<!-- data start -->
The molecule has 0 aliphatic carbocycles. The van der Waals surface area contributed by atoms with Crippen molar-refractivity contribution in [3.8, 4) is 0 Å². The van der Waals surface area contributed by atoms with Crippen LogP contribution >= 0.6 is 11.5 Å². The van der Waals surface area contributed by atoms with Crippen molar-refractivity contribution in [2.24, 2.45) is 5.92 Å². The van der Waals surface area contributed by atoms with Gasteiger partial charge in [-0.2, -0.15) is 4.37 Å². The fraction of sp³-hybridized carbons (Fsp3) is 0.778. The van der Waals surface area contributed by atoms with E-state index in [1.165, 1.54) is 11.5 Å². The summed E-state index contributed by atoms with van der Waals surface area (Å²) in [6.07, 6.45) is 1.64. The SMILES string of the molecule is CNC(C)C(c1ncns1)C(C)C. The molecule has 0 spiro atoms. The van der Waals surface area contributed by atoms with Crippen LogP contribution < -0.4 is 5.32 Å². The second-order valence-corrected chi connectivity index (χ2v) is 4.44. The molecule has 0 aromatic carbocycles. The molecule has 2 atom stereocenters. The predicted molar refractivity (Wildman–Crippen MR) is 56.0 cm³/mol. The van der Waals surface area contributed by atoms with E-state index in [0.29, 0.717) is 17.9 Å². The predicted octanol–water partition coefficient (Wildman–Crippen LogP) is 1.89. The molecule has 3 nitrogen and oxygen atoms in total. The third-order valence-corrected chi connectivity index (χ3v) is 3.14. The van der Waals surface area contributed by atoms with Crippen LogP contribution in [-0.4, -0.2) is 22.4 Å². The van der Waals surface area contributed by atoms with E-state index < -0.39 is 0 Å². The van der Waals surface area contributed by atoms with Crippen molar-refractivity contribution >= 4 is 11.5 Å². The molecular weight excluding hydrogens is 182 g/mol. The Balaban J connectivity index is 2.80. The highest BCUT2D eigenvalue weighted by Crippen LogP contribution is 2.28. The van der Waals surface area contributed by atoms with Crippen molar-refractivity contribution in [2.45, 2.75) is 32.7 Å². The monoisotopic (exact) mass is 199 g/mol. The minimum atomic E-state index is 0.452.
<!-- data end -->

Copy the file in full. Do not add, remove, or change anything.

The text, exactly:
The molecule has 0 aliphatic carbocycles. The van der Waals surface area contributed by atoms with Crippen molar-refractivity contribution in [3.8, 4) is 0 Å². The van der Waals surface area contributed by atoms with Crippen LogP contribution >= 0.6 is 11.5 Å². The van der Waals surface area contributed by atoms with Crippen molar-refractivity contribution in [2.24, 2.45) is 5.92 Å². The van der Waals surface area contributed by atoms with Gasteiger partial charge in [-0.2, -0.15) is 4.37 Å². The fraction of sp³-hybridized carbons (Fsp3) is 0.778. The van der Waals surface area contributed by atoms with E-state index in [1.165, 1.54) is 11.5 Å². The summed E-state index contributed by atoms with van der Waals surface area (Å²) in [6.07, 6.45) is 1.64. The SMILES string of the molecule is CNC(C)C(c1ncns1)C(C)C. The molecule has 0 spiro atoms. The van der Waals surface area contributed by atoms with Crippen LogP contribution < -0.4 is 5.32 Å². The second-order valence-corrected chi connectivity index (χ2v) is 4.44. The molecule has 0 aromatic carbocycles. The molecule has 2 atom stereocenters. The predicted molar refractivity (Wildman–Crippen MR) is 56.0 cm³/mol. The van der Waals surface area contributed by atoms with E-state index in [0.29, 0.717) is 17.9 Å². The predicted octanol–water partition coefficient (Wildman–Crippen LogP) is 1.89. The molecule has 3 nitrogen and oxygen atoms in total. The third-order valence-corrected chi connectivity index (χ3v) is 3.14. The van der Waals surface area contributed by atoms with Crippen LogP contribution in [-0.4, -0.2) is 22.4 Å². The van der Waals surface area contributed by atoms with E-state index < -0.39 is 0 Å². The van der Waals surface area contributed by atoms with Crippen molar-refractivity contribution >= 4 is 11.5 Å². The molecular weight excluding hydrogens is 182 g/mol. The Balaban J connectivity index is 2.80. The highest BCUT2D eigenvalue weighted by Crippen LogP contribution is 2.28. The van der Waals surface area contributed by atoms with Crippen molar-refractivity contribution in [2.45, 2.75) is 32.7 Å². The monoisotopic (exact) mass is 199 g/mol. The minimum atomic E-state index is 0.452.